Young people attending Dalry Primary School in Edinburgh are set to benefit from safer streets and improved air quality after a successful application for support from Sustrans Scotland’s Temporary School Streets Fund.
Schoolchildren shared their ideas for the project with parents, carers and local residents. Credit: City of Edinburgh Council
With support from Sustrans, the City of Edinburgh Council will transform two side streets of Dalry Primary School, making pupil entrances on Springwell Place and Cathcart Place safer and more accessible for pupils.
The council will receive £46,000 from Sustrans’ Temporary School Streets Fund to widen the footpath outside the school and reduce vehicle traffic in the immediate area surrounding the school.
Eilish MacKay, a P7 (Year 6) pupil at Dalry Primary School, shared her thoughts. The 11-year-old said:
“I think this will improve safety around our school.
“It will encourage more families to do exercise, and walk, cycle or scooter to school.
“The improved width of the pavements will allow families to walk more safely without being squished up.
“If we can reduce the traffic in the streets around the school, it will decrease the pollution and give us cleaner air to breathe.”
What is a School Street?
The layout of a School Street, also known as a ‘healthy school street’ or ‘school zone’, varies from place to place.
In most cases, traffic is restricted for around 60 minutes at either end of the school day to make the road a walking, wheeling, and cycling zone.
Exceptions are made for emergency vehicles, blue badge holders and residents.
School Streets limit traffic for around 60 minutes at either end of the school day. Credit: Paul Tanner
Creating a safer environment
Additional furniture, like planters and play features, allow people to enjoy the street and help foster a sense of community.
Dalry Primary School will work with its local council and Sustrans to collaboratively design the project, which could include some playful elements such as artwork, planters and benches or seats, so children feel safer and more relaxed.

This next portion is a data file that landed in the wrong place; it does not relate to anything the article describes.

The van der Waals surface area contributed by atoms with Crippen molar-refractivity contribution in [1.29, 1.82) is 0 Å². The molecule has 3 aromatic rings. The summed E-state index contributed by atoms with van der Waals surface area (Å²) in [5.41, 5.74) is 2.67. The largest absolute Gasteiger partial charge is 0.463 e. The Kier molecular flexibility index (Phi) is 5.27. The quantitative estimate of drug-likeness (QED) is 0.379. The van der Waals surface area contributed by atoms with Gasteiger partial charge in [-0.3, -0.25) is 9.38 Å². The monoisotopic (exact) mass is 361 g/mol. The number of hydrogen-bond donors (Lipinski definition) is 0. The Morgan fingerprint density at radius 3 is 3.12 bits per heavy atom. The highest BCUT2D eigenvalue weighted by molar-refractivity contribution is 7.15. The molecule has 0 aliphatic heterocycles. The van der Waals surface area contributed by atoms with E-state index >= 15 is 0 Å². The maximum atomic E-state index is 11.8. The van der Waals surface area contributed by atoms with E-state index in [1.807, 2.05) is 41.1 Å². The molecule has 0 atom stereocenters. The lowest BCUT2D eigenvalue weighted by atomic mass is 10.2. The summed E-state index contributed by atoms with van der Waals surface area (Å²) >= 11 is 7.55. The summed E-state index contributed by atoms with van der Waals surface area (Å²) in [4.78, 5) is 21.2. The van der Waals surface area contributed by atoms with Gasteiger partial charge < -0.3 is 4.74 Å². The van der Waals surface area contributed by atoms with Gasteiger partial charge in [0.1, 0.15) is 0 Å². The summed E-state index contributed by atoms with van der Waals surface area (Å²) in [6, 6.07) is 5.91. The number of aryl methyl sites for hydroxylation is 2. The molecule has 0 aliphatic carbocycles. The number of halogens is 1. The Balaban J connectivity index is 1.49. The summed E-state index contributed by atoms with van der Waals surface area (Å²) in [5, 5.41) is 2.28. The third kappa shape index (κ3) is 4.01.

Councillor Scott Arthur, Transport and Environment Convener at the City of Edinburgh Council, said:
“As part of our recent survey, parents have told us that the streets surrounding Dalry Primary School can be busy with traffic and difficult to navigate safely at certain times of the day.
“We have seen from other similar initiatives across the city that many parents have enjoyed being able to walk and cycle more easily with their children every day, and we look forward to monitoring the results of this project and hopefully delivering the same benefits right across Dalry in partnership with local residents and businesses.”
Enabling young people to thrive
Travelling actively to school has proven to have many benefits for young people.
Teachers find that pupils who cycle, walk or scoot arrive at school more relaxed, alert and ready to start the day than those who travel by car.
School Streets tackle the congestion, poor air quality and road safety concerns that many schools experience.
Elaine Honeyman, Headteacher at Dalry Primary School, said:
“The safety and wellbeing of our students is a top priority.
“By reducing traffic at pick-up and drop-off times, parents and children will feel more empowered to walk, wheel or cycle to school.
“Older pupils making their way to school on their own will be able to cross the roads much more safely.
“Limiting car access also reduces noise and air pollution, creating a more pleasant and sustainable atmosphere for both our school and the surrounding community.”
Children have the opportunity to play and socialise without car noise and air pollution. Credit: Paul Mitchell/Sustrans
Dr Cecilia Oram, Head of Behaviour Change, Sustrans Scotland said:
“Creating a safe environment for young people is so important. Our latest Hands Up Scotland Survey revealed that nearly 50% of school pupils are travelling actively to school, either by walking, cycling, scootering or skating.
“Through the Temporary School Streets Fund, we can encourage even more families to leave the car at home in favour of cleaner air and safer streets.”
The project at Dalry Primary School in Edinburgh is due to be delivered in March 2024.
An online survey is available until 15 January 2024, where residents, parents and carers can share comments on the current safety levels of Springwell Place and Cathcart Place, alongside their feedback and suggestions for the project.